Shortly after Wednesday's news conference, lawyers representing Mrs. Earnhardt asked Volusia County Circuit Judge Joseph Will to delay his ruling on whether Earnhardt's autopsy photos should be released until the Legislature acts.

A hearing had been scheduled for today, but Will agreed to delay a hearing until March 19 -- the same week the full House expects to consider the legislation.

Although many lawmakers are unfamiliar with the issue, the legislation likely will be approved within the next two or three weeks. It has the support of the governor as well as House Speaker Tom Feeney. The prime sponsor in the Senate is Majority Leader Jim King, R-Jacksonville.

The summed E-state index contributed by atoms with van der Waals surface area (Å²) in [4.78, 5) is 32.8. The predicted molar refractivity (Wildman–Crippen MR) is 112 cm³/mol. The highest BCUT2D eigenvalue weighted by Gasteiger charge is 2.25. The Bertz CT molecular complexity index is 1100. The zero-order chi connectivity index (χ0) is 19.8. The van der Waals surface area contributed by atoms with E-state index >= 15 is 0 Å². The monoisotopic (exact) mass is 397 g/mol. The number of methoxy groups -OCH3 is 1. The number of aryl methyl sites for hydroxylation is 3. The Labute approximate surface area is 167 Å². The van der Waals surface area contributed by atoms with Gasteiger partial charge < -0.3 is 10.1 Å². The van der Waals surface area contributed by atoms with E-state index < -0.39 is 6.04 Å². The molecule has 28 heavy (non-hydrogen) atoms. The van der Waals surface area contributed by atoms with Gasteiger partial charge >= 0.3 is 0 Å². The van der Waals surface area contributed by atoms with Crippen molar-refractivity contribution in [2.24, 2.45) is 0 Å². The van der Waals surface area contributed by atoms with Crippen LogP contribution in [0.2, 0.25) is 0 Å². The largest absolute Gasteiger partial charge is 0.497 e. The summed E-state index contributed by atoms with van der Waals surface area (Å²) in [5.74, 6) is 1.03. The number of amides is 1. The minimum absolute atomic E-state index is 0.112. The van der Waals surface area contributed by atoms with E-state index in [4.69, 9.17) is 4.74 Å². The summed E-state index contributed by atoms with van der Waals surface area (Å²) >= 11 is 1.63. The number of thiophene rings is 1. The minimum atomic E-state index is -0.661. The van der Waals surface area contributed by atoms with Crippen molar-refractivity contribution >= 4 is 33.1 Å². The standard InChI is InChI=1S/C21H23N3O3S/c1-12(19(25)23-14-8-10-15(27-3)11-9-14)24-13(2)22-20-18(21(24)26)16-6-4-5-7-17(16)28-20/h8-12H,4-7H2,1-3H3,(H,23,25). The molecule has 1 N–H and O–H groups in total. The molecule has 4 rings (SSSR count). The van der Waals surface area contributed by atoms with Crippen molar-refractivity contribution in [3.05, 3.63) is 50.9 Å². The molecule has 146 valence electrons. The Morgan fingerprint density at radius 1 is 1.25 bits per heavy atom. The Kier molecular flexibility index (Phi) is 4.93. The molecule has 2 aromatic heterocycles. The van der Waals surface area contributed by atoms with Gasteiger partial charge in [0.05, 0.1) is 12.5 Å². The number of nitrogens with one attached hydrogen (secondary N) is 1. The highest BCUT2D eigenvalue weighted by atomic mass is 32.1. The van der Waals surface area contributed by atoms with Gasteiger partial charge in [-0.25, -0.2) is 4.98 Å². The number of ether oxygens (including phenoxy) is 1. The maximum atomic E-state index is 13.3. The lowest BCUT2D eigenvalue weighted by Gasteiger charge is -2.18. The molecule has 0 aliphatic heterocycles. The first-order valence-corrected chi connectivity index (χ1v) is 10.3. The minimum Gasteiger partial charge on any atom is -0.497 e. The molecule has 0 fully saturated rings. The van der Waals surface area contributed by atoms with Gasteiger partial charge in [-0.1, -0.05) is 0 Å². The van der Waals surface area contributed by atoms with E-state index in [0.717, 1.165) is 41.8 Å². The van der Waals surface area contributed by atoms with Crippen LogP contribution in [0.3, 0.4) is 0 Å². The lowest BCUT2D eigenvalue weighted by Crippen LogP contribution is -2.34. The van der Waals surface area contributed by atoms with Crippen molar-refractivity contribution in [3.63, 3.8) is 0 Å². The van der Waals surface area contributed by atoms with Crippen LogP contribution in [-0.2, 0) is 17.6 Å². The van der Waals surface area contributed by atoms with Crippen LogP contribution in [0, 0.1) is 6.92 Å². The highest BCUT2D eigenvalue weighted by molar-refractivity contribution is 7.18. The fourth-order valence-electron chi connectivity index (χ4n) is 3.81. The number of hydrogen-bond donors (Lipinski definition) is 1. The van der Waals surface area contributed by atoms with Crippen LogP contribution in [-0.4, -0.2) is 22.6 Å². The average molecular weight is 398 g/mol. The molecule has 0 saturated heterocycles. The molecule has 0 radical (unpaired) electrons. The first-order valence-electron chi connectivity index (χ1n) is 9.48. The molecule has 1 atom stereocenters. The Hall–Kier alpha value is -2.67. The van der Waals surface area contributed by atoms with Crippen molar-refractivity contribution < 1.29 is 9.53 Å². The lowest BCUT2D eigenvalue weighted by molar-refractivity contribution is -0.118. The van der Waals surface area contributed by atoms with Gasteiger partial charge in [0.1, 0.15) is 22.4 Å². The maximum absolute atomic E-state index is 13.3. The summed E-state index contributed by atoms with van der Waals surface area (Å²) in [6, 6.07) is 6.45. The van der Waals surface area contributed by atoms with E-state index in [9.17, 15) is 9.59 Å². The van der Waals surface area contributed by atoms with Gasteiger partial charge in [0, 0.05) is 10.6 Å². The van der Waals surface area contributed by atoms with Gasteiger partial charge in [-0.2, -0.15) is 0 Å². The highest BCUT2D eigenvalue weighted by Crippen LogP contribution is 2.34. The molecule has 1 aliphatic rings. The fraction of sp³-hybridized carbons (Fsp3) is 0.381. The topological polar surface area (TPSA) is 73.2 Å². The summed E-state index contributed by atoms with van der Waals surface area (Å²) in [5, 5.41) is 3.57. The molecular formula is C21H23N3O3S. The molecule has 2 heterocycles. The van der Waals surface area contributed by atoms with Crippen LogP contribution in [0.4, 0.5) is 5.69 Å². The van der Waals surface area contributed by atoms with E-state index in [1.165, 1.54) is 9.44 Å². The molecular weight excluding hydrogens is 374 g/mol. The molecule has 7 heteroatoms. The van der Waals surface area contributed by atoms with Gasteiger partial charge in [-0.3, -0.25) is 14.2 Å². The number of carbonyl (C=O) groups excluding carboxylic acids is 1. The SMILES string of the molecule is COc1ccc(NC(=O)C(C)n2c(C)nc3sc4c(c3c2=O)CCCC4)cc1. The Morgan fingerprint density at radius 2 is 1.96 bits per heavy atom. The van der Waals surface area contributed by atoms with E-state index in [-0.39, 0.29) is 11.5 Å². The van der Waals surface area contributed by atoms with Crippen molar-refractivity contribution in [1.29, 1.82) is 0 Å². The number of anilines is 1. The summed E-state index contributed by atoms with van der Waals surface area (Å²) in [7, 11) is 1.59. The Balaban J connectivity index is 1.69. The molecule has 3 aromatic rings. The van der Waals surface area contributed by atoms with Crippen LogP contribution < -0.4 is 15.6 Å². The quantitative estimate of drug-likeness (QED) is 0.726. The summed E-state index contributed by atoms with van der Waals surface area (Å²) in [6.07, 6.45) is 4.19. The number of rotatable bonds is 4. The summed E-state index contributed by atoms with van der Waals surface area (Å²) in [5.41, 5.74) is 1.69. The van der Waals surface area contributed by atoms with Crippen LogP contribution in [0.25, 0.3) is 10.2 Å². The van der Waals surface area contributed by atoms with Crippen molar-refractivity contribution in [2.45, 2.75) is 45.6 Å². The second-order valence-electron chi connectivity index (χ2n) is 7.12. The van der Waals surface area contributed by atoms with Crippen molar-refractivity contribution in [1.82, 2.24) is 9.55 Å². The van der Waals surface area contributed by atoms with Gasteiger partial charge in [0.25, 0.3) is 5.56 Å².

King's district includes the Daytona International Speedway in Daytona Beach, where Earnhardt died after he crashed on the last lap of the Daytona 500 on Feb. 18.

Controversy still simmers over the cause of Earnhardt's death and NASCAR's commitment to safety. The fight over the autopsy photos also has triggered a broader public policy battle that pits powerful politicians and thousands of race car fans against the state's major newspapers.

Bush's office has received more than 14,000 e-mails from race fans, virtually all of them upset with the Orlando Sentinel's efforts to view the Earnhardt autopsy photos.

Carol Adams from Louisiana: "I am sickened at the thought of anyone wanting to view these photos. I know there is some measure that can be taken to prevent this from taking place."